There have really only been two articles written all year about Sept. 11 and civil liberties.
The first article details some new government violation of a constitutional right, then agonizes about rampant unchecked federal powers. (See, for instance, this piece by Nat Hentoff, or by yours truly, here or here.) The other piece argues that the domestic criminal-justice system is inadequate for fighting a “war” on terror and suggests increasing the executive branch’s war powers to include some new unconstitutional tool. (See, for instance, Douglas Kmiec defending secret military tribunals, or—consistency being the preoccupation of teeny, tiny minds—my thoughts on torture).
A third piece surfaces occasionally, suggesting that both the criminal-justice system and the president’s war powers are inadequate to halt terrorism and casting about for some new, innovative mechanism to deal with this crisis. (Charles Krauthammer made a hybrid proposal; I made a facetious one.) These attempts to seek some third way out have one strength—they explode the false choice dominating our discussion on terrorism and civil liberties: that in prosecuting terrorists, we are trapped either in the rubric of domestic crime-fighting or in all-out war. This approach recognizes that criminal investigations and trials are not enough to stop another Sept. 11, but it acknowledges that we are not in a war triggering executive powers without limit.
Anyone who’s followed the Zacarias Moussaoui trial knows the domestic criminal-justice system is too subtle a tool for dealing with terrorists. First of all, many of the alleged terrorists we are holding had only limited knowledge of any specific plot; had we tried some of the Sept. 11 hijackers a week before the events, we could not have obtained a conviction. Second, some of these “plots” were at such early stages that no criminal act or agreement was ever manifested. Our criminal law generally punishes past bad acts, not prospective ones. It is simply not adequate for incapacitating the member of a Detroit sleeper cell who’s done nothing wrong beyond dreaming each night of killing thousands of civilians. Under existing law, he is not yet a “criminal.” True, we can torture RICO and other existing laws to somehow nail the Moussaouis and Padillas we have captured—a suggestion made in Slate by Robert Weisberg. But the frank truth is that giving terrorists access to open courts, adversarial proceedings, full and free discovery, and the protections afforded criminal defendants will largely make Americans less safe.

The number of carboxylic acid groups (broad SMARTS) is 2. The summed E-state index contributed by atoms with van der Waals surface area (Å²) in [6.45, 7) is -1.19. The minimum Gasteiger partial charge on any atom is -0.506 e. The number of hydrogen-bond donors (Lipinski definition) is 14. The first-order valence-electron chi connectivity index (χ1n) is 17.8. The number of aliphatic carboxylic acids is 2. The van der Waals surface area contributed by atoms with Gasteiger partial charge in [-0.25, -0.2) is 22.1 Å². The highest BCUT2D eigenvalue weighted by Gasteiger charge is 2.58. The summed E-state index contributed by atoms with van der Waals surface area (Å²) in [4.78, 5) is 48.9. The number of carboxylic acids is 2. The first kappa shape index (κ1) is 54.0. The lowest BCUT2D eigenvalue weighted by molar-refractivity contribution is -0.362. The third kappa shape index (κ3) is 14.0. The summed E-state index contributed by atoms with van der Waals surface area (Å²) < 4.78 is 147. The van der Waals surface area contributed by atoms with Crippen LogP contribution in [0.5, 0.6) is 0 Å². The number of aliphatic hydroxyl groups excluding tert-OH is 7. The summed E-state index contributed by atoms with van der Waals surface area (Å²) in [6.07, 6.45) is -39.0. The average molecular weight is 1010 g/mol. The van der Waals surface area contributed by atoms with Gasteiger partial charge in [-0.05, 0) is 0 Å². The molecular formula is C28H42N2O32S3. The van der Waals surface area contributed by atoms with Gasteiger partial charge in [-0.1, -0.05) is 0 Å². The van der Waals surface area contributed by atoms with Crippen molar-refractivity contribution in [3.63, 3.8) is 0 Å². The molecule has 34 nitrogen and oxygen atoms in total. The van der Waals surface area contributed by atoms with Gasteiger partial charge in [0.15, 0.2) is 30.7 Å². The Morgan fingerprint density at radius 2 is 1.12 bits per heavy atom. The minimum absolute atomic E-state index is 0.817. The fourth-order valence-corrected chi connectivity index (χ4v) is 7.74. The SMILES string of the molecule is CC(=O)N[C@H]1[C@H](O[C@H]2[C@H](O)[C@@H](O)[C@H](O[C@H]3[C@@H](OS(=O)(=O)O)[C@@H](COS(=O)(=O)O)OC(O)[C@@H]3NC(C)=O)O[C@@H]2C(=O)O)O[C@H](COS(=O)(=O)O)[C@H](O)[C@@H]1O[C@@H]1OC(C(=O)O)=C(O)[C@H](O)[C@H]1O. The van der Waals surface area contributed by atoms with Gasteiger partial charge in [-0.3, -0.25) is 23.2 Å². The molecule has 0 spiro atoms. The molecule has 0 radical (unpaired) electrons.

But those who argue that we are at war are also mistaken. Not only are we not engaged in a conventional war with an identifiable nation-state as contemplated by the Geneva Conventions, but we are not even at war as a legal matter, which requires a formal war declaration by Congress and the triggering of the War Powers Act. There is no enemy in uniform, no combat on the beaches, no chance of an armistice someday. Merely calling whatever this thing is we’re engaged in a “war” on terrorism does not make it so. If we were really at war, we could just haul out our guns and shoot the shoe bombers and the dirty bombers as they stepped off the airplane. To quote Michael Chertoff, the DOJ official behind so many of the government’s anti-terrorism initiatives: During the battles of Midway and Normandy, “American soldiers weren’t asking judges permission before shooting enemy soldiers or taking them into detention.” (If this appears to be an argument for summarily executing alleged enemy combatants, it is Chertoff’s, not mine.)
So, if we are neither at peace nor at war, what are we doing to stop these terrorists? It’s the imaginative and conceptual failure of both the government and the public that has led us to this swampy middle ground where the state avails itself of the worst of both worlds. The rhetoric of war has allowed the Bush administration to cherry-pick among the tools and rules from the arsenals of both the criminal-law and war machines. In declaring this “war,” the president and John Ashcroft have seized the executive authority of wartime and used it mainly to distort the domestic legal mechanisms of peacetime.